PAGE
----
PTO was displayed in too complex of a break down.
From this point forward I will focus more on my role in the project. It was important to highlight the interactions that took place between different team members to understand how I came up with design materials.
This was the meatiest part of the project for my involvement. Design phase was actually broken down into several steps to create our best best guess before testing phase and then iterating upon in delivery. Especially since we were only allowed enough time for a single iteration.
I created a journey map outlining the tasks that each role used and highlighting the most important areas that each role needed to accomplish. For example, non-exempt employees spend 90% of their time filling out timesheets in the system, whereas, exempt employees only log in to request time off and track time off.
That’s not to say there isn’t crossover because all employees would request PTO. It is just understanding the tasks that each role uses primarily to design the system that gives them fastest access to those tasks.
The journey map also included moments that could most intense emotionally such a manager having to handle several requests for the same day and deciding who gets off and who doesn’t. When the system could just stop taking requests when a threshold is met.
There were several new concepts introduced from discovery that design and development need to work on solving. These included:
Robust system messaging
Team calendars with outlook sync
Delegation calendars and split views between delegated team and own team.
Rules engine for automation of rejection/acceptance of PTO and limiting requests.
The process flow was created as a way to map the site out as a whole with all possible pages and roles that would have visibility. It was a way to map out any journey from start to finish and get a sense of navigational elements that would need to be created. This was created using Microsoft Visio. It was a great way for development to get a sense of the amount of pages that may be created and starting thinking of what data structures will need to exist.
Having the knowledge from the journey map and process flow I was able to start in on rough wireframes. Axure was the tool of choice for Wells Fargo. Wireframes were kept to low fidelity for speed and to discourage conversations around opinions of color and fonts as they were established by branding guidelines.
Using my Information Architecture experience I used the process flow to design a navigation system that best fit the tasks that needed to be included. Due to the simplification of the system for each role the navigation was task based on only contained up to five elements.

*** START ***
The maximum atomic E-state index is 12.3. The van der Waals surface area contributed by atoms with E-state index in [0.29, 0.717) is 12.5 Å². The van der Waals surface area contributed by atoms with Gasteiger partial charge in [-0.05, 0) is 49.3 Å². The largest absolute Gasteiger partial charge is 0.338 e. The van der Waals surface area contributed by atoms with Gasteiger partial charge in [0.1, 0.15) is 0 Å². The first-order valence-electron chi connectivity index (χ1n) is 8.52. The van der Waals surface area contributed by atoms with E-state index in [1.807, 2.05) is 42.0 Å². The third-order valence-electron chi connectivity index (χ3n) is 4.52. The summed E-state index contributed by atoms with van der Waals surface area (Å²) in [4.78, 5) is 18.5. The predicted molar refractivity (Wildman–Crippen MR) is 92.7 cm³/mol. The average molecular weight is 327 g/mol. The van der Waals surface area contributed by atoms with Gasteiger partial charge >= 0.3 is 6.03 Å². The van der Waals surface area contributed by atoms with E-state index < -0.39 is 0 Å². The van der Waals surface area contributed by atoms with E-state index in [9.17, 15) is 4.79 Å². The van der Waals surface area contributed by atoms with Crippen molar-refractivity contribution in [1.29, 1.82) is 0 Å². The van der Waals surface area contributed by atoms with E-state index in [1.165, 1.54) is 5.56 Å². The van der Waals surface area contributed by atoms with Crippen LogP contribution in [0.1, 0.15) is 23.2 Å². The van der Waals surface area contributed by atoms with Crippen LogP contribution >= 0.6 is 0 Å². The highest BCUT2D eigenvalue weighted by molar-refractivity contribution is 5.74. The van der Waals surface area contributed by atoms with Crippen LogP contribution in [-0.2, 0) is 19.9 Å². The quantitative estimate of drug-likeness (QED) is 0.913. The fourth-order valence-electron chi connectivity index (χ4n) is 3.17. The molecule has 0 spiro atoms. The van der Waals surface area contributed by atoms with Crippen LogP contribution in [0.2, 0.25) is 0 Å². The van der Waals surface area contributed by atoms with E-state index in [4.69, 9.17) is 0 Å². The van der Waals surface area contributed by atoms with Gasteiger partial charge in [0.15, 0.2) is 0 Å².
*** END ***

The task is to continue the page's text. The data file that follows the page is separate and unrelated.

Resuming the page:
The wireframes then contained each page needed noting role based visibility, containing important forms as outlined in interactive guide, accessibility instructions, marking areas of content needed for content strategist.
Continuing with Axure I created light interactions to wireframes. I again did not have any focus on visual design to reduce noise and focus on the UX of the product. This was a very quick phase done to give researchers testing material.
The prototypes were given to researchers to look at and do a quick run through for any issues that needed correcting. This included spelling, missing links, navigational issues, etc. We then created a task based test script to test the major functionalities that existed within the system.
For example, we did not test any Outlook functionality as we were not testing Outlook itself and rely on development to implement correctly.
We received a lot of praise for the new designs with only minor issues to fix.
This was the time to implement the fixes to the wireframes. I also updated the wireframes to reflect content from content strategist.
Since the developers were using WFRIA which contained all the branding and form elements there was no requirement to create high fidelity wireframes. We all agreed it was best to not have them either because of future iterations of branding that would change. The detailed low fidelity wireframes were best in marking areas of interaction, form elements, and role based visibility.
The wireframes and prototypes were accepted by the development team and product manager to then implement. This is when my contract ended.
The biggest lesson I took away from this project is that flexibility and agility are more important than pretty visuals. I have worked with teams that want all the deliverables to be exceptionally pretty and polished when they should be looked at as living documents. They will always be changed and iterated upon. Focusing on the process over delivery allows for better use of time.
Though the project may seem like it was short and small it had a large impact. The time off system was used by all employees of Wells Fargo and it was important to deliver a change that was seamless and had a high value add.